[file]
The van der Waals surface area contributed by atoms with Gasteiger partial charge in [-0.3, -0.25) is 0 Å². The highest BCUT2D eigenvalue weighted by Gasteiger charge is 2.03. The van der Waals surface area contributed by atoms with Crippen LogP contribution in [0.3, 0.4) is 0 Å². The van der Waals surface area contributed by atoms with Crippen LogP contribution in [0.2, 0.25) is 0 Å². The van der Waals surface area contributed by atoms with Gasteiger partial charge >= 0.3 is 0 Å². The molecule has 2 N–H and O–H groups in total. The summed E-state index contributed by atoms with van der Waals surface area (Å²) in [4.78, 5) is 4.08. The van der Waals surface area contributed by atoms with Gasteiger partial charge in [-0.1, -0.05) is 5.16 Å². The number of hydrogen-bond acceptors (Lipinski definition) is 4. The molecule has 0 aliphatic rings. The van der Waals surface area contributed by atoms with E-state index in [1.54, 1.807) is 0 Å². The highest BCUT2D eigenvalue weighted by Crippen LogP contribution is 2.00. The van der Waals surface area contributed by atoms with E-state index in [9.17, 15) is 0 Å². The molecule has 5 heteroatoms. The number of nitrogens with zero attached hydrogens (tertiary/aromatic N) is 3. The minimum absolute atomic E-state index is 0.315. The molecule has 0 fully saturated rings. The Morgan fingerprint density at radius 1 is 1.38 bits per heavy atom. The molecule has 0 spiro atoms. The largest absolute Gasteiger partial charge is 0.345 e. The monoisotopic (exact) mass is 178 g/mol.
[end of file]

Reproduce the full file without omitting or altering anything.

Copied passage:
The van der Waals surface area contributed by atoms with Gasteiger partial charge in [-0.3, -0.25) is 0 Å². The highest BCUT2D eigenvalue weighted by Gasteiger charge is 2.03. The van der Waals surface area contributed by atoms with Crippen LogP contribution in [0.3, 0.4) is 0 Å². The van der Waals surface area contributed by atoms with Crippen LogP contribution in [0.2, 0.25) is 0 Å². The van der Waals surface area contributed by atoms with Gasteiger partial charge >= 0.3 is 0 Å². The molecule has 2 N–H and O–H groups in total. The summed E-state index contributed by atoms with van der Waals surface area (Å²) in [4.78, 5) is 4.08. The van der Waals surface area contributed by atoms with Gasteiger partial charge in [-0.1, -0.05) is 5.16 Å². The number of hydrogen-bond acceptors (Lipinski definition) is 4. The molecule has 0 aliphatic rings. The van der Waals surface area contributed by atoms with E-state index in [1.54, 1.807) is 0 Å². The highest BCUT2D eigenvalue weighted by Crippen LogP contribution is 2.00. The van der Waals surface area contributed by atoms with E-state index in [9.17, 15) is 0 Å². The molecule has 5 heteroatoms. The number of nitrogens with zero attached hydrogens (tertiary/aromatic N) is 3. The minimum absolute atomic E-state index is 0.315. The molecule has 0 fully saturated rings. The Morgan fingerprint density at radius 1 is 1.38 bits per heavy atom. The molecule has 0 spiro atoms. The largest absolute Gasteiger partial charge is 0.345 e. The monoisotopic (exact) mass is 178 g/mol.